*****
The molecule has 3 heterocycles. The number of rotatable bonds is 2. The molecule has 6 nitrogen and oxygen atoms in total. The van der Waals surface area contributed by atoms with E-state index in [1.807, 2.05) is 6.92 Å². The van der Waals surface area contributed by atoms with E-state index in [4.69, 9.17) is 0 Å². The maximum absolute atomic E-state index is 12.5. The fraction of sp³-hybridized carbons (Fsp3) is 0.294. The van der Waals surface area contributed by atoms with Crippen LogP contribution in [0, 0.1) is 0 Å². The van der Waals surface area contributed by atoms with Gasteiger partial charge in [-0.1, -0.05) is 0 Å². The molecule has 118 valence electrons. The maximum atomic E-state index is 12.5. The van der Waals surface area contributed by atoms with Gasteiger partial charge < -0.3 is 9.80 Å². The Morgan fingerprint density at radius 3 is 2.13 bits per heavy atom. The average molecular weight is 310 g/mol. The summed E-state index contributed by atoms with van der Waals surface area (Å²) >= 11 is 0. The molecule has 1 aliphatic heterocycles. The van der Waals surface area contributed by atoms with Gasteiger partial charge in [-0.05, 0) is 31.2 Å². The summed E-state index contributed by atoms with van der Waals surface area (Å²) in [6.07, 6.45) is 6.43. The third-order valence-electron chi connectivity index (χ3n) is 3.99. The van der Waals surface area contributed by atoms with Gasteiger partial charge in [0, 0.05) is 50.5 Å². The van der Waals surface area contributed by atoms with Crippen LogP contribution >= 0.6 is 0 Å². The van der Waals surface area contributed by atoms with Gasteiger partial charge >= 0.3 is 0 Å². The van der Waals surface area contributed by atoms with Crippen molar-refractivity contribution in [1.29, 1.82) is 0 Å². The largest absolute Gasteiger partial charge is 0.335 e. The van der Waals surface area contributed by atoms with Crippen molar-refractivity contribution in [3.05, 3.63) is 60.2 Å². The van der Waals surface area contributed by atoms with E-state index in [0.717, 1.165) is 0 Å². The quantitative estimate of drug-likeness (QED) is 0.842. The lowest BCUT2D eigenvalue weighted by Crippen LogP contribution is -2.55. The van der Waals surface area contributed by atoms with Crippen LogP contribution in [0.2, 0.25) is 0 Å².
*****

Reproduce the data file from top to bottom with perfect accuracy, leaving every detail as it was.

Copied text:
The molecule has 3 heterocycles. The number of rotatable bonds is 2. The molecule has 6 nitrogen and oxygen atoms in total. The van der Waals surface area contributed by atoms with E-state index in [1.807, 2.05) is 6.92 Å². The van der Waals surface area contributed by atoms with E-state index in [4.69, 9.17) is 0 Å². The maximum absolute atomic E-state index is 12.5. The fraction of sp³-hybridized carbons (Fsp3) is 0.294. The van der Waals surface area contributed by atoms with Crippen LogP contribution in [0, 0.1) is 0 Å². The van der Waals surface area contributed by atoms with Gasteiger partial charge in [-0.1, -0.05) is 0 Å². The molecule has 118 valence electrons. The maximum atomic E-state index is 12.5. The van der Waals surface area contributed by atoms with Gasteiger partial charge < -0.3 is 9.80 Å². The Morgan fingerprint density at radius 3 is 2.13 bits per heavy atom. The average molecular weight is 310 g/mol. The summed E-state index contributed by atoms with van der Waals surface area (Å²) >= 11 is 0. The molecule has 1 aliphatic heterocycles. The van der Waals surface area contributed by atoms with Gasteiger partial charge in [-0.05, 0) is 31.2 Å². The summed E-state index contributed by atoms with van der Waals surface area (Å²) in [6.07, 6.45) is 6.43. The third-order valence-electron chi connectivity index (χ3n) is 3.99. The van der Waals surface area contributed by atoms with Gasteiger partial charge in [0, 0.05) is 50.5 Å². The van der Waals surface area contributed by atoms with Crippen LogP contribution >= 0.6 is 0 Å². The van der Waals surface area contributed by atoms with Gasteiger partial charge >= 0.3 is 0 Å². The van der Waals surface area contributed by atoms with Crippen molar-refractivity contribution in [1.29, 1.82) is 0 Å². The largest absolute Gasteiger partial charge is 0.335 e. The van der Waals surface area contributed by atoms with Crippen molar-refractivity contribution in [3.05, 3.63) is 60.2 Å². The van der Waals surface area contributed by atoms with E-state index in [0.717, 1.165) is 0 Å². The quantitative estimate of drug-likeness (QED) is 0.842. The lowest BCUT2D eigenvalue weighted by Crippen LogP contribution is -2.55. The van der Waals surface area contributed by atoms with Crippen LogP contribution in [0.2, 0.25) is 0 Å².